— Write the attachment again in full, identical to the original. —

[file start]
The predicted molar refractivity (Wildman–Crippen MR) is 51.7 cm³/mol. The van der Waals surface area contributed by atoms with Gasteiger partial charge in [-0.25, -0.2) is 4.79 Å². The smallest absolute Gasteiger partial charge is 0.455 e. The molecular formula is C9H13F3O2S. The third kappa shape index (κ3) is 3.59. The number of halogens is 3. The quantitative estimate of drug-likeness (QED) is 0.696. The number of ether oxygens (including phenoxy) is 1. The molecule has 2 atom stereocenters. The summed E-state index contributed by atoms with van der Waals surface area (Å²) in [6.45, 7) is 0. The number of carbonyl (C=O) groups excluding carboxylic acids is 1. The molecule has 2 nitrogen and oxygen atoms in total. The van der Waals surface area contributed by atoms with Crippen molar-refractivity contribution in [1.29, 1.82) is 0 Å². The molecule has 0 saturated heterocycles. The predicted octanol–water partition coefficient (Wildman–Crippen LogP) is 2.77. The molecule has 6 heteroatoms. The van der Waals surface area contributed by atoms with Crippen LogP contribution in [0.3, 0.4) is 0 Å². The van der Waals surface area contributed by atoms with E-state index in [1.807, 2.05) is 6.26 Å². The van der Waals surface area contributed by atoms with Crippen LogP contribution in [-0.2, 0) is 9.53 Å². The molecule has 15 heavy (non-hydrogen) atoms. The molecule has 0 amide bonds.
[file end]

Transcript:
The predicted molar refractivity (Wildman–Crippen MR) is 51.7 cm³/mol. The van der Waals surface area contributed by atoms with Gasteiger partial charge in [-0.25, -0.2) is 4.79 Å². The smallest absolute Gasteiger partial charge is 0.455 e. The molecular formula is C9H13F3O2S. The third kappa shape index (κ3) is 3.59. The number of halogens is 3. The quantitative estimate of drug-likeness (QED) is 0.696. The number of ether oxygens (including phenoxy) is 1. The molecule has 2 atom stereocenters. The summed E-state index contributed by atoms with van der Waals surface area (Å²) in [6.45, 7) is 0. The number of carbonyl (C=O) groups excluding carboxylic acids is 1. The molecule has 2 nitrogen and oxygen atoms in total. The van der Waals surface area contributed by atoms with Crippen molar-refractivity contribution in [1.29, 1.82) is 0 Å². The molecule has 0 saturated heterocycles. The predicted octanol–water partition coefficient (Wildman–Crippen LogP) is 2.77. The molecule has 6 heteroatoms. The van der Waals surface area contributed by atoms with Crippen LogP contribution in [0.3, 0.4) is 0 Å². The van der Waals surface area contributed by atoms with E-state index in [1.807, 2.05) is 6.26 Å². The van der Waals surface area contributed by atoms with Crippen LogP contribution in [-0.2, 0) is 9.53 Å². The molecule has 15 heavy (non-hydrogen) atoms. The molecule has 0 amide bonds.